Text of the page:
Die casting materials & when to use them

Die casting materials & when to use them

Die casting is a highly accurate and efficient metal manufacturing process for industrial, commercial, and consumer goods. With tooling that lasts a very long time, die casting is suitable for the manufacturing of complex metal parts, offering great value when it comes to mass production.

Several metals can make suitable die casting materials. These are mostly non-ferrous metals (metals that do not contain a significant amount of iron) although occasionally ferrous metals can be used too. The main die casting materials are aluminum, magnesium, and zinc alloys, all of which have particular advantages and suitable applications.

This article looks at the best die casting materials, listing their respective benefits and common applications in the manufacturing world.

What is die casting?

Die casting is a form of metal casting, a family of processes in which molten metal is poured or forced into a mold cavity. There are many forms of metal casting, including sand casting (low cost), investment casting (low volume), and die casting (high volume). Casting processes differ in terms of their pattern types, mold types, compatible materials, and material delivery methods (e.g. gravity pouring vs high-pressure injection).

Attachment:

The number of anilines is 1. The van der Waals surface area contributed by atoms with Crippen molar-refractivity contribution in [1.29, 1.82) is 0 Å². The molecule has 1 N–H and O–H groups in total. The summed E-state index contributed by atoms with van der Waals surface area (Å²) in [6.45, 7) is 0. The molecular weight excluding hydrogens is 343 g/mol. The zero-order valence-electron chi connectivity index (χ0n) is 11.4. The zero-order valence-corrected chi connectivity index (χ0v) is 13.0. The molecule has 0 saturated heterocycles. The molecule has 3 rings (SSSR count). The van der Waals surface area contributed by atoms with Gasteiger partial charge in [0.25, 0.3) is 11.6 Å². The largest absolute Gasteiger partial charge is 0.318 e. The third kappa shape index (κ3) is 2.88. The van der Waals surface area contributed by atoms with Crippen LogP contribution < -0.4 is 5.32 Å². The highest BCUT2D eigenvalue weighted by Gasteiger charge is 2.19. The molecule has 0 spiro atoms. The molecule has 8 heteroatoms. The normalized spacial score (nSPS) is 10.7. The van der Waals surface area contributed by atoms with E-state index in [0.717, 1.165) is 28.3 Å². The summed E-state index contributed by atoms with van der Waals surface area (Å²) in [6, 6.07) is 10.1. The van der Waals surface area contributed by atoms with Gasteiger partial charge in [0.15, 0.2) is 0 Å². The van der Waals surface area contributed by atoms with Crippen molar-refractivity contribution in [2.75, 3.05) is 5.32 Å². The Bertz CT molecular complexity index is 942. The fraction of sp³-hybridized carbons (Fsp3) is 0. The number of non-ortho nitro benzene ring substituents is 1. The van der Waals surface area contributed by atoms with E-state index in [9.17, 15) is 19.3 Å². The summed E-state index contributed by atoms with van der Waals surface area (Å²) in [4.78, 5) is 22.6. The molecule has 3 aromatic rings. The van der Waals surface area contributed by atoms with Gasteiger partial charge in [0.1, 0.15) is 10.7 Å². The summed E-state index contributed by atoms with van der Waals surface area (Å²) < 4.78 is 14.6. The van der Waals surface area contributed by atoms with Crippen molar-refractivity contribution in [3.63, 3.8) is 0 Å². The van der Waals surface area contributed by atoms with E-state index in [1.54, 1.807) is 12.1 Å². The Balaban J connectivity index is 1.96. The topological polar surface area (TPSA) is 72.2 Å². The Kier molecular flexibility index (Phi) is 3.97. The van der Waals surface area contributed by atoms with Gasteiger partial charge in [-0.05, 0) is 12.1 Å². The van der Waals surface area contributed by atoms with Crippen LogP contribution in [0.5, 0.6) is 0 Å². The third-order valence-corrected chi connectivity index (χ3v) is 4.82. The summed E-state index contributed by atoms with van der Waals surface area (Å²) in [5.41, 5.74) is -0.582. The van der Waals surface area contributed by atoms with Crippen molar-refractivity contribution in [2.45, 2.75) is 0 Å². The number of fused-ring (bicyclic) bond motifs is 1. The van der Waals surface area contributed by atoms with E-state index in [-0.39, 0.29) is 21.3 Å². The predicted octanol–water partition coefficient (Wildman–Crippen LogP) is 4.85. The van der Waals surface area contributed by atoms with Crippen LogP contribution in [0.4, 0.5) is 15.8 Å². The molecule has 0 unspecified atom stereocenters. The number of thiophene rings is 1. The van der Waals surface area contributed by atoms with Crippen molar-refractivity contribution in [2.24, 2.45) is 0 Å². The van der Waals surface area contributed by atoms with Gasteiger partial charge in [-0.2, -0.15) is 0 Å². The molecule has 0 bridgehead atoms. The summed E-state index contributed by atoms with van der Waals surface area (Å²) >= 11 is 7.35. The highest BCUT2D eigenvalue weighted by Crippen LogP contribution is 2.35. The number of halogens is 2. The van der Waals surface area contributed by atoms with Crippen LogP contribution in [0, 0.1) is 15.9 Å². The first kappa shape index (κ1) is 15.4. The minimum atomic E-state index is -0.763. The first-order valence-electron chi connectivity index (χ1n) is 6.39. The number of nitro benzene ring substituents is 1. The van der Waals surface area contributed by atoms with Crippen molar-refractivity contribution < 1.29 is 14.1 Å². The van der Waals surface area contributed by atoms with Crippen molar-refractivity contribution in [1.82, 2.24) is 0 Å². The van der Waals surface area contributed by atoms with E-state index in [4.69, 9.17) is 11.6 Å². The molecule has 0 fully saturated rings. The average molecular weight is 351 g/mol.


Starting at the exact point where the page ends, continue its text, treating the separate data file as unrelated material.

Within the metal casting family, die casting is particularly suited to high-volume production of complex parts. This is because it uses a permanent mold in the form of two tool steel dies. These dies are expensive to make — usually via machining — but last a very long time and provide value in the long run.

Die casting is employed across many industries in the production of industrial, commercial, and consumer products. Compared to other metal casting techniques, it is better suited to small or medium-size parts that require a good surface finish.

The die casting process

Die casting has a few variants (discussed in the following section) but the process generally follows a set routine. 

Before die casting begins, a manufacturer must obtain two metal dies: the cover die half and the ejector die half. Together, these two dies form the tooling for die casting, and the gap in between the two die halves functions as the mold cavity. Dies are typically machined from hardened tool steel, which is highly durable.

The first proper stage of the die casting process involves preparing the dies for casting. This entails applying lubricant (usually water-based) to the cavity walls, ensuring that the castings will not stick to the inside of the dies. Lubricant also helps with temperature control.

The next stage is material delivery. In most die casting setups, the die casting machine injects molten metal into the mold cavity under high pressure — though the exact degree of pressure depends on the type of material and whether it is a hot-chamber or cold-chamber die casting machine. Pressure ensures that the material is forced into even the smallest crevices, and this pressure is maintained as the molten metal cools and solidifies to mitigate shrinkage.

After the metal has cooled and solidified within the mold cavity, the casting is ejected by opening up the dies and gently pushing the castings out of the dies with ejector pins. Another shot can be prepared immediately after the ejection, enabling rapid mass manufacture of identical parts.